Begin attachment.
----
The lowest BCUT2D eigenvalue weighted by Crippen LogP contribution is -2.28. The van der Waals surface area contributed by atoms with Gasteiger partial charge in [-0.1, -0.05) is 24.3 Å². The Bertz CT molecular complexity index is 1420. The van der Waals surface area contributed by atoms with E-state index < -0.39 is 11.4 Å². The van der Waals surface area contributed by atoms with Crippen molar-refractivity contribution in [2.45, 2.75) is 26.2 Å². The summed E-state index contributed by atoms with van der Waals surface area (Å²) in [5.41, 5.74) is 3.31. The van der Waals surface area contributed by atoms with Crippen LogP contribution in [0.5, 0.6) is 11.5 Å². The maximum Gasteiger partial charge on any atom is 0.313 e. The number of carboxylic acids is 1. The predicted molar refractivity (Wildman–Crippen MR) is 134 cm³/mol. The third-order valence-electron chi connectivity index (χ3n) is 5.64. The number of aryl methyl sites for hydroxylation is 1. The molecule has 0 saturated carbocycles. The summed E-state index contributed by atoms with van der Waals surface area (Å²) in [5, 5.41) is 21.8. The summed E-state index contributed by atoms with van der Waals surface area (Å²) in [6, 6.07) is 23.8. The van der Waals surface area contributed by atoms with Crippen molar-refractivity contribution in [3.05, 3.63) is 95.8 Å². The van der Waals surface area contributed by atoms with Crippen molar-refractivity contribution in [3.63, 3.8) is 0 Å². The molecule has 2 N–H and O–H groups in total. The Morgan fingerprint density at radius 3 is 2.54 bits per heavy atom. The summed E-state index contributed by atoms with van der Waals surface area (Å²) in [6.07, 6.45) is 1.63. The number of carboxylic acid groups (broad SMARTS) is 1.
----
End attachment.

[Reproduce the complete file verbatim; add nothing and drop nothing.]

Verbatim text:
The lowest BCUT2D eigenvalue weighted by Crippen LogP contribution is -2.28. The van der Waals surface area contributed by atoms with Gasteiger partial charge in [-0.1, -0.05) is 24.3 Å². The Bertz CT molecular complexity index is 1420. The van der Waals surface area contributed by atoms with E-state index < -0.39 is 11.4 Å². The van der Waals surface area contributed by atoms with Crippen molar-refractivity contribution in [2.45, 2.75) is 26.2 Å². The summed E-state index contributed by atoms with van der Waals surface area (Å²) in [5.41, 5.74) is 3.31. The van der Waals surface area contributed by atoms with Crippen LogP contribution in [0.5, 0.6) is 11.5 Å². The maximum Gasteiger partial charge on any atom is 0.313 e. The number of carboxylic acids is 1. The predicted molar refractivity (Wildman–Crippen MR) is 134 cm³/mol. The third-order valence-electron chi connectivity index (χ3n) is 5.64. The number of aryl methyl sites for hydroxylation is 1. The molecule has 0 saturated carbocycles. The summed E-state index contributed by atoms with van der Waals surface area (Å²) in [5, 5.41) is 21.8. The summed E-state index contributed by atoms with van der Waals surface area (Å²) in [6, 6.07) is 23.8. The van der Waals surface area contributed by atoms with Crippen molar-refractivity contribution in [3.05, 3.63) is 95.8 Å². The van der Waals surface area contributed by atoms with Crippen molar-refractivity contribution in [3.63, 3.8) is 0 Å². The molecule has 2 N–H and O–H groups in total. The Morgan fingerprint density at radius 3 is 2.54 bits per heavy atom. The summed E-state index contributed by atoms with van der Waals surface area (Å²) in [6.07, 6.45) is 1.63. The number of carboxylic acid groups (broad SMARTS) is 1.